Sunday, December 28, 2014

The Peril of the Imperfect Candidate

It's all but a done deal that Jeb Bush is going to run for president if he isn't running already. All the signs are there. To pure conservatives, if there is such a thing, the sight of Jeb running is enough to cause convulsions. The big reason of course is that Jeb is not quite right. He has his good qualities, his conservative elements, but he is noticeably flawed. He supports Common Core and is far too lenient on immigration issues. Simply put, Jeb is imperfect.

I too am no fan of either Common Core or a weak immigration policy. But at the risk of calling down all sorts of thunder on my head, I have to raise a question. Since no candidate among the oodles of possibilities is perfect, which set of imperfections would you rather have?

For example, Jeb Bush is pro-Common Core, but he is also pro-life and very much against partial birth abortion. Given a choice, which of those positions would you rather have? Likewise, Bush is very pro business and low tax. If you had to choose between a more traditional education standard and lower taxes, which would you prefer?

This is not a campaign ad for Jeb Bush, but the reality is that conservatives are going to be faced with choices like these. Republicans - conservatives in particular - are not going to get a candidate who agrees with them on every position. There are too many of us and too many positions. So we are going to be faced with choices; choosing the candidate who offers us most of what we are looking for. Determining what we absolutely have to have in a president verses what we can tolerate.

Specifically, the question is: Is Jeb Bush good enough to vote for? Because, you see, he just might be the nominee. And if he is, Republicans can hardly afford to have a stay-at-home attitude on election day, unless they really want another four years of an Obama-like presidency. Because, dear brothers, that is what you are bound to have,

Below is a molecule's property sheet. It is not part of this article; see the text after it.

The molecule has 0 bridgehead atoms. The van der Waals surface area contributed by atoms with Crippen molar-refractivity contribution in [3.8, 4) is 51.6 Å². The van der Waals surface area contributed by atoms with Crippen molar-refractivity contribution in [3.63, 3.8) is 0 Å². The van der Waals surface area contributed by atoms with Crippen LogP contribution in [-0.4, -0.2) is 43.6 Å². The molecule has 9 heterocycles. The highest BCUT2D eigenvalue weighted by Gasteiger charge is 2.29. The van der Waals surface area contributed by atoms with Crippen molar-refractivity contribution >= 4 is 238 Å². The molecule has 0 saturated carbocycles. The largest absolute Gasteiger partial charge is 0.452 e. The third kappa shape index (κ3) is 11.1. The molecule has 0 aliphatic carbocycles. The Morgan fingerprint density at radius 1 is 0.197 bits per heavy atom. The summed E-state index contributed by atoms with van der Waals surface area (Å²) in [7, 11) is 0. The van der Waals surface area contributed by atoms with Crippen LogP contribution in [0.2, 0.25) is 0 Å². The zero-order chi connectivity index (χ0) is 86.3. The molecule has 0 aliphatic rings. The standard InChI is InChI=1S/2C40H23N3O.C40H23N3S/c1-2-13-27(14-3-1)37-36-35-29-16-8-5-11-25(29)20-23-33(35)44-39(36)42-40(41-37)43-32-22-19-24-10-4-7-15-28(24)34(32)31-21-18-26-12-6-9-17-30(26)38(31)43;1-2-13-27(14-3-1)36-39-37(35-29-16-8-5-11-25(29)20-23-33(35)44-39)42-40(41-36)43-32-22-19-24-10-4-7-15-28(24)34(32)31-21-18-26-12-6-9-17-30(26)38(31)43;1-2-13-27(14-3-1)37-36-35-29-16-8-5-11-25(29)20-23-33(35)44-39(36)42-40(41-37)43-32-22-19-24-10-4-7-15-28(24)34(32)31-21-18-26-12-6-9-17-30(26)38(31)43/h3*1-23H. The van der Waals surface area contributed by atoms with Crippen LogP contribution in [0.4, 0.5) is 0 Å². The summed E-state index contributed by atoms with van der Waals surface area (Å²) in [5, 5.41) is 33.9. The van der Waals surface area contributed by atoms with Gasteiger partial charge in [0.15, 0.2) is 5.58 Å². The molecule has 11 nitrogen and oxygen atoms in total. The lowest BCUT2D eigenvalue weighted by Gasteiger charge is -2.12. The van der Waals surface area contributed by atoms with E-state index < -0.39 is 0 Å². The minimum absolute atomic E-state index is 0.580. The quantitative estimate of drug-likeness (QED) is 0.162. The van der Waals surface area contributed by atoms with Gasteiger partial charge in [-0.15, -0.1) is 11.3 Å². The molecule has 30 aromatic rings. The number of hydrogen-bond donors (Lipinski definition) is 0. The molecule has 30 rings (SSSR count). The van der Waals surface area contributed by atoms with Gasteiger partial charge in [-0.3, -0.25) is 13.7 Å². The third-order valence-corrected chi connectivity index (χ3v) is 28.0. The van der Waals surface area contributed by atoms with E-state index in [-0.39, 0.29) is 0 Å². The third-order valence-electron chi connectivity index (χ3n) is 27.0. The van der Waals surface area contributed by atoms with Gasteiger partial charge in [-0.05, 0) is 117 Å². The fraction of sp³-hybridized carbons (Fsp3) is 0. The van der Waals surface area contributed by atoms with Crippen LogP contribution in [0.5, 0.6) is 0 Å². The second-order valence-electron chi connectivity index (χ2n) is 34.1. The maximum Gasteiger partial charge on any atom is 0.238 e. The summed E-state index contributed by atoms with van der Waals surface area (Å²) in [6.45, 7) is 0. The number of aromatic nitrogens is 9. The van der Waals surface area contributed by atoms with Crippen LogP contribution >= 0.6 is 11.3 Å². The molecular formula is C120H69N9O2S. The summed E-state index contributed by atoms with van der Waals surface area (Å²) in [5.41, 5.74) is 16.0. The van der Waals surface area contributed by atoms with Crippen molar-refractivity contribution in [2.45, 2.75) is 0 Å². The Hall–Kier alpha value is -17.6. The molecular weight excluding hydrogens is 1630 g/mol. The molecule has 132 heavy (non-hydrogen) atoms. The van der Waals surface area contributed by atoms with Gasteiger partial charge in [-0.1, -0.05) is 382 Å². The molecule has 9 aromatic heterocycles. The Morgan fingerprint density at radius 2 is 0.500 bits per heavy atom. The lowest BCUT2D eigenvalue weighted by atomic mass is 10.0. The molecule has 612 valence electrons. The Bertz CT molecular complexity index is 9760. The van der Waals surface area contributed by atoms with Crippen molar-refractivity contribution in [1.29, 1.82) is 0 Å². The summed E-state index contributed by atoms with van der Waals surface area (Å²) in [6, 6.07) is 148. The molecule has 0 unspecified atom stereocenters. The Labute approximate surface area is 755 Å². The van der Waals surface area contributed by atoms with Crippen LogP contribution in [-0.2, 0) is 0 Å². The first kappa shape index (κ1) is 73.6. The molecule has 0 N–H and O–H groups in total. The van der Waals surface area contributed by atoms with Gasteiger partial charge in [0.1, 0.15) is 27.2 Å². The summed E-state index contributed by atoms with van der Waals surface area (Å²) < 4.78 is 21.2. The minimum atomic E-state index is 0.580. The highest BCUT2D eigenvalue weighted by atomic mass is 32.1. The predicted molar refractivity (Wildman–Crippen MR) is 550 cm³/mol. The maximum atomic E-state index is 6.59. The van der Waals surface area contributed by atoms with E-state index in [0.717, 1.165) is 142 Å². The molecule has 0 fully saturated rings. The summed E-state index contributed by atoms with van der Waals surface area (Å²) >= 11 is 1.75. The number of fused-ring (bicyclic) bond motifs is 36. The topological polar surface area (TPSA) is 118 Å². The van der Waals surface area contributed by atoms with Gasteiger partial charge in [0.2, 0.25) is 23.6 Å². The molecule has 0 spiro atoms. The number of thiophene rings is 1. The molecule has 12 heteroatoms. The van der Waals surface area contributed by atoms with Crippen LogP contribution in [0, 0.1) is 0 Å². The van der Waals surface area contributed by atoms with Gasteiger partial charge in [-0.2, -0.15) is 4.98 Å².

Unless you are willing to suck it up and vote for a less than perfect candidate. And that is the one thing you can be sure of. All the possibilities are flawed. How much imperfection are we willing to tolerate in order to have a better government?

Monday, April 14, 2014

The Best of Times, the Worst of Times

Someone once asked comedian Johnny Carson how life was going in California. "Great!" he said, "The mudslides are putting out the forest fires."  So how do we define when we are living under the blessing of God?

At this particular time, we are facing some terrific challenges in our family. Just when we are having to adjust to life under Obama care (and our "family" deductible currently stands at a whopping $12,000), we have been hit with a flurry of medical bills. None of them will be covered by the new government mandated insurance. With any luck, we will be so overwhelmingly in debt that insurance may actually kick in, say, by December. Just in time to do us no good.

Add to that, our church has lost one of our founding members. I'm tired of funerals and the more I have to do them, the harder they are. I'm tired of burying my friends. Watching a husband say goodbye to his wife of sixty years is excruciating. Reading the family's last tearful farewells was too much to take. Except for the grace of God, I couldn't have gotten through it.

Yet in the midst of all this, our church has experienced perhaps the most fruitful period of growth in our history. It seems to be literally true that we had to lose people in order to grow. We're looking forward to Easter this coming Sunday, and for the first time in many years, church life is truly looking up.

How can I explain this? I can't except to point out a truth everywhere evident in Scripture. God moves when He wants to, and not until then. And God moves under circumstances He dictates and under which only He can understand.

All this means that with our nation collapsing under the onslaught of relentless communism and socialism driving our government; just at the time when we are losing our religious liberty like as never before; just when our culture seems to be the most anti-Christian ever, we may be in for some of the greatest work of God ever in the life of American evangelicalism.

Don't be surprised if the way up is down. If churches experience revival in the midst of persecution. If biblical Christianity experiences a rebirth in American culture. It's happened before when Christians were driven to seek God in the midst of the worst conditions.

But then, maybe seeking God is why He sends us through times like these.